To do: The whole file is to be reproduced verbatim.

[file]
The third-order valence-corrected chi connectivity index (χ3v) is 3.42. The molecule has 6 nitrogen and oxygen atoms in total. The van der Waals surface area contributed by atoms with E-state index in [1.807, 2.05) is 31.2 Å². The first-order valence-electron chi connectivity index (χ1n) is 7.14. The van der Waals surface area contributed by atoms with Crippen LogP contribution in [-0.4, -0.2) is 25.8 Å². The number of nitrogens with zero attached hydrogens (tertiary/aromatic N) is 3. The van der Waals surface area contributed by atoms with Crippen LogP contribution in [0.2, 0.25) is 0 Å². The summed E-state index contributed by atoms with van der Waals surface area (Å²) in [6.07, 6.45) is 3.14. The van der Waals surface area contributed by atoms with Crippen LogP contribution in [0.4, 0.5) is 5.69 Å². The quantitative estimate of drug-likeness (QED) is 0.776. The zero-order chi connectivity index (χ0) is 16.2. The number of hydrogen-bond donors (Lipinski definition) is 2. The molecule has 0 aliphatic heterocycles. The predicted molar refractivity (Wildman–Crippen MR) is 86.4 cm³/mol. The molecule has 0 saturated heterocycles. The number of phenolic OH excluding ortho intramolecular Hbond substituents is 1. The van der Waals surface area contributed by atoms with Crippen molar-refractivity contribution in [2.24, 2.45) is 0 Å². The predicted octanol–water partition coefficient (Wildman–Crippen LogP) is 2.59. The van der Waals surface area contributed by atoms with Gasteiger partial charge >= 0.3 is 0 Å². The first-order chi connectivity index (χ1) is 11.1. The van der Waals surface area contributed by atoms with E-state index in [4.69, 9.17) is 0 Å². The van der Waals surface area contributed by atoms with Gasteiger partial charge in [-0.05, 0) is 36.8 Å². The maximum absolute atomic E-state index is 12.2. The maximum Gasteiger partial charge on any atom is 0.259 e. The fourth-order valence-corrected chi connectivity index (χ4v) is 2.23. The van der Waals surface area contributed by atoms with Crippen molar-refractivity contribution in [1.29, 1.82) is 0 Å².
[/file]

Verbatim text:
The third-order valence-corrected chi connectivity index (χ3v) is 3.42. The molecule has 6 nitrogen and oxygen atoms in total. The van der Waals surface area contributed by atoms with E-state index in [1.807, 2.05) is 31.2 Å². The first-order valence-electron chi connectivity index (χ1n) is 7.14. The van der Waals surface area contributed by atoms with Crippen LogP contribution in [-0.4, -0.2) is 25.8 Å². The number of nitrogens with zero attached hydrogens (tertiary/aromatic N) is 3. The van der Waals surface area contributed by atoms with Crippen LogP contribution in [0.2, 0.25) is 0 Å². The summed E-state index contributed by atoms with van der Waals surface area (Å²) in [6.07, 6.45) is 3.14. The van der Waals surface area contributed by atoms with Crippen LogP contribution in [0.4, 0.5) is 5.69 Å². The quantitative estimate of drug-likeness (QED) is 0.776. The zero-order chi connectivity index (χ0) is 16.2. The number of hydrogen-bond donors (Lipinski definition) is 2. The molecule has 0 aliphatic heterocycles. The predicted molar refractivity (Wildman–Crippen MR) is 86.4 cm³/mol. The molecule has 0 saturated heterocycles. The number of phenolic OH excluding ortho intramolecular Hbond substituents is 1. The van der Waals surface area contributed by atoms with Crippen molar-refractivity contribution in [2.24, 2.45) is 0 Å². The predicted octanol–water partition coefficient (Wildman–Crippen LogP) is 2.59. The van der Waals surface area contributed by atoms with Gasteiger partial charge >= 0.3 is 0 Å². The first-order chi connectivity index (χ1) is 11.1. The van der Waals surface area contributed by atoms with E-state index in [4.69, 9.17) is 0 Å². The van der Waals surface area contributed by atoms with Gasteiger partial charge in [-0.05, 0) is 36.8 Å². The maximum absolute atomic E-state index is 12.2. The maximum Gasteiger partial charge on any atom is 0.259 e. The fourth-order valence-corrected chi connectivity index (χ4v) is 2.23. The van der Waals surface area contributed by atoms with Crippen molar-refractivity contribution in [1.29, 1.82) is 0 Å².